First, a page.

Yield prediction for mechanically site-prepared slash pine plantations in the Southeastern Coastal Plain. PMRC Technical Report 57 pp. Shiver, B. D., J. Rheney, K. Hitch and L.
Shackelford. 14 year results of the PMRC species comparison study (revised). Mortality is an important element of growth and yield models, especially if only low intensity silvicultural treatments are carried out. The objective of the present study was to develop a model for predicting tree number decline in planted even-aged stands of Scots pine (Pinus sylvestris L.) in Galicia (northwestern Spain).
The model was constructed using data from two inventories of a trial. Study 1 was on a Beauregard silt loam, and Study 2 was on Ruston and McKamie fine sandy loams. After 10 growing seasons, stocking ranged from 1, longleaf to 1, loblolly pines per ha in Study 1.
Slash ( m) and loblolly ( m) pine trees had similar average total heights, and both were taller than longleaf pine ( m). national Paper old-field slash pine spacing study in Decatur County, GA structure and yield of site prepared slash pine plantations. Comparison at age 12 of eight spacings of old-field.
Belcher, D. and J. Clutter. Yield of slash pine plantations in the Georgia and north Florida Coastal Plain. PMRC Research Paper 2.
iii. Shiver, B. and J. Fortson. Effect of soil type and site preparation on growth and yield of slash pine plantations in the lower Coastal Plain of Georgia and north Florida.
PMRC. The growth and yield model for thinned loblolly pine plantations developed in this study was based on data from the Virginia Division of Forestry (VDF). This data set consists of acre permanent plots from old-field plantations in the Virginia Piedmont and Coastal Plain.
Number of remeasurements varied from plot to plot, ranging from 1 to 7. agricultural field than it does to scalp an old‐field or pasture. Researchers with the Florida Division of Forestry and the USDA Forest Service examined the effects of scalping in the ’s.
They conducted studies with both slash pine (Barnard et al. This study compared growth responses in planted loblolly pine (Pinus taeda L.) and slash pine (P. elliottii Engelm.) stands thinned by using three row-felling methods and at the same density levels, three selective felling methods. The study plots were in six plantations, aged years, located in.
in the slash pine region is 17° C (63° F), with extremes of 41° C (° F) and ° C (0° F), and a growing season of days. The slash Pine grows well on a variety of acidic soils in full sun or partial shade.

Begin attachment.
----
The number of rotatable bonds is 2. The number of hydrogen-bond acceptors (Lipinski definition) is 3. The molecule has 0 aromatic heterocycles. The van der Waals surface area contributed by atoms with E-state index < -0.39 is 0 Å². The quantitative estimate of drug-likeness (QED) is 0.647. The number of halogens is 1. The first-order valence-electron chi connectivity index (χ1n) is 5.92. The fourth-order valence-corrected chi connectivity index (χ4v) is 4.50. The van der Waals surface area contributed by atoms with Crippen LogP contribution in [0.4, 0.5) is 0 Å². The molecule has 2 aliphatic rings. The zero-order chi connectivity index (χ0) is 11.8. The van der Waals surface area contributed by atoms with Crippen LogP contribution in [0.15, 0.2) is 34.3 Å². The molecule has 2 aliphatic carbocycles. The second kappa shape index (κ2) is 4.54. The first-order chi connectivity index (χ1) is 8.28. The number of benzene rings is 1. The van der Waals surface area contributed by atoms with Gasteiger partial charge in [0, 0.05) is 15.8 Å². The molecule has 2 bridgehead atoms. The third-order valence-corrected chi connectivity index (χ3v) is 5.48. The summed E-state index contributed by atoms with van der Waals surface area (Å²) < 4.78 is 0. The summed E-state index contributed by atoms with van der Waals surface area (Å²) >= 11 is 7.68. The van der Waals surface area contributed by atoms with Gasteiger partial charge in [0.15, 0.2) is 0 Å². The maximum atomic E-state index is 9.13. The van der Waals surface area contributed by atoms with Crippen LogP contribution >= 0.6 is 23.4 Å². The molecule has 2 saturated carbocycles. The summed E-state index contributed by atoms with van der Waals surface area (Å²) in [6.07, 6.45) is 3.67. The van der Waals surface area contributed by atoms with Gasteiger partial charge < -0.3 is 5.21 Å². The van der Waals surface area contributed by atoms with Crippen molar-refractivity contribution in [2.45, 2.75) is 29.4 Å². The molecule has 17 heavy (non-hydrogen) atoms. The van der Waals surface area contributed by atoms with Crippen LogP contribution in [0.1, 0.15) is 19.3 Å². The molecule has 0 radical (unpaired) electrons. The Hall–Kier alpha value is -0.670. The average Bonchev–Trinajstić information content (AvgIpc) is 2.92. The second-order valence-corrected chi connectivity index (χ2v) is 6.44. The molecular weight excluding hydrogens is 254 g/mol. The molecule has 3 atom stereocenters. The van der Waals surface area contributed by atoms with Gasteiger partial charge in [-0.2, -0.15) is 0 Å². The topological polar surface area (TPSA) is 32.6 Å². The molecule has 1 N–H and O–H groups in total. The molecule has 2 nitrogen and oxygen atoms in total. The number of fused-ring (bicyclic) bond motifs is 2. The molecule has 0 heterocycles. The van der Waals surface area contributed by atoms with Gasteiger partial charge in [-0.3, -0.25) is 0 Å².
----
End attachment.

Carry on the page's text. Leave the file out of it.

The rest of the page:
It does poorly in basic soil (high pH) and is not recommended for irrigation water has a high pH. Bailey RL, Burgan TM, Jokela EJ () Fertilized midrotation-aged slash pine plantations-stand structure and yield prediction models. South J Appl For –80 Google Scholar Baldwin VC, Burkhart HE, Westfall JA, Peterson KD () Linking growth and yield and process models to estimate impact of environmental changes on growth of loblolly pine.
The present study evaluated properties of and year-old loblolly (Pinus taeda L.) and slash (Pinus elliottii Eng.) pine to better understand the current available locally produced wood material.
Postthinning growth and yield of row-thinned and selectively thinned loblolly and slash pine plantations Article in Canadian Journal of Forest Research 19(2) February with 7 Reads. Yield comparisons for loblolly pine plantations established on old-field site vs.
cut-over, rough woods sites. Data from Coile and Schumacher (). Coile and Schumacher () found that the “old-field” effect was somewhat greater for loblolly pine (Pinus taeda L.) than it was for slash pine (Pinus elliottii Engelm.).
but on sandhill sites in South Carolina, 1oblolly and slash pine performed in a similar manner (Bums ). In Georgia, slash pine and 1oblolly pine performed similarly on two soil groups. characterized by poor drainage (Borders and Harrison ). A comparison of slash and loblolly plantations in north- west Louisiana (outside the natural.This study was begun in to examine the growth of red pine at various stocking levels over time.
A range of stockings (from to trees per acre) were chosen for examination, based on work being done at that time. There have been many stocking/density studies of red pine, but this one is among a minority that have remained unthinned.Yields and stand structural patterns for old-field plantations of slash pine.
Asheville, N.C., Southeastern Forest Experiment Station, (OCoLC) Material Type: Government publication, National government publication: Document Type: Book: All Authors / .